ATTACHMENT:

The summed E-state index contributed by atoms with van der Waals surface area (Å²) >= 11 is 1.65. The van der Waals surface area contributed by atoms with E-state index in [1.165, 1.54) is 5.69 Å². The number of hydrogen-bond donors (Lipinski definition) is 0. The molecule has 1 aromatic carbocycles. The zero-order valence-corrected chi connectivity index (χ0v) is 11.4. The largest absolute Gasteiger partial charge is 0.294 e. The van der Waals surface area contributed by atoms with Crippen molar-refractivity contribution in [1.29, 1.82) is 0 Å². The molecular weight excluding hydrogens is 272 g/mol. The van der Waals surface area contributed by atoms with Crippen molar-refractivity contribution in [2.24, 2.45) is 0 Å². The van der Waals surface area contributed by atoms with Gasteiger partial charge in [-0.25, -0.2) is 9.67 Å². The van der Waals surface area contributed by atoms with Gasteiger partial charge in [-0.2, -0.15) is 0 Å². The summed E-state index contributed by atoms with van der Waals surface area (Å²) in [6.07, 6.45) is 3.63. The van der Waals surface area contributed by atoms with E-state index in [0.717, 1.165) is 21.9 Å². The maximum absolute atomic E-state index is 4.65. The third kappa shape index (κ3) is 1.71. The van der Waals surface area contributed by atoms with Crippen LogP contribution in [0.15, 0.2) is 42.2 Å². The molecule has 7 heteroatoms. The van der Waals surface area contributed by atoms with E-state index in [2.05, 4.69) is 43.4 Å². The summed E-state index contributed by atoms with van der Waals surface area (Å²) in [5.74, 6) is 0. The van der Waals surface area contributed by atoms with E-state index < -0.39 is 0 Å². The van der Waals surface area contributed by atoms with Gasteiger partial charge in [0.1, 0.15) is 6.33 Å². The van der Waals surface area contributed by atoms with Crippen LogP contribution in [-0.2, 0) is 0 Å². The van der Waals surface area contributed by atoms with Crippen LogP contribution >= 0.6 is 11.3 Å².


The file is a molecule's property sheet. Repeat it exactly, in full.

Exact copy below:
The summed E-state index contributed by atoms with van der Waals surface area (Å²) >= 11 is 1.65. The van der Waals surface area contributed by atoms with E-state index in [1.165, 1.54) is 5.69 Å². The number of hydrogen-bond donors (Lipinski definition) is 0. The molecule has 1 aromatic carbocycles. The zero-order valence-corrected chi connectivity index (χ0v) is 11.4. The largest absolute Gasteiger partial charge is 0.294 e. The van der Waals surface area contributed by atoms with Crippen molar-refractivity contribution in [1.29, 1.82) is 0 Å². The molecular weight excluding hydrogens is 272 g/mol. The van der Waals surface area contributed by atoms with Crippen molar-refractivity contribution in [2.24, 2.45) is 0 Å². The van der Waals surface area contributed by atoms with Gasteiger partial charge in [-0.25, -0.2) is 9.67 Å². The van der Waals surface area contributed by atoms with Gasteiger partial charge in [-0.2, -0.15) is 0 Å². The summed E-state index contributed by atoms with van der Waals surface area (Å²) in [6.07, 6.45) is 3.63. The van der Waals surface area contributed by atoms with E-state index in [0.717, 1.165) is 21.9 Å². The maximum absolute atomic E-state index is 4.65. The third kappa shape index (κ3) is 1.71. The van der Waals surface area contributed by atoms with Crippen LogP contribution in [0.15, 0.2) is 42.2 Å². The molecule has 7 heteroatoms. The van der Waals surface area contributed by atoms with E-state index in [2.05, 4.69) is 43.4 Å². The summed E-state index contributed by atoms with van der Waals surface area (Å²) in [5.74, 6) is 0. The van der Waals surface area contributed by atoms with E-state index < -0.39 is 0 Å². The van der Waals surface area contributed by atoms with Gasteiger partial charge in [0.1, 0.15) is 6.33 Å². The van der Waals surface area contributed by atoms with Crippen LogP contribution in [-0.2, 0) is 0 Å². The van der Waals surface area contributed by atoms with Crippen LogP contribution >= 0.6 is 11.3 Å².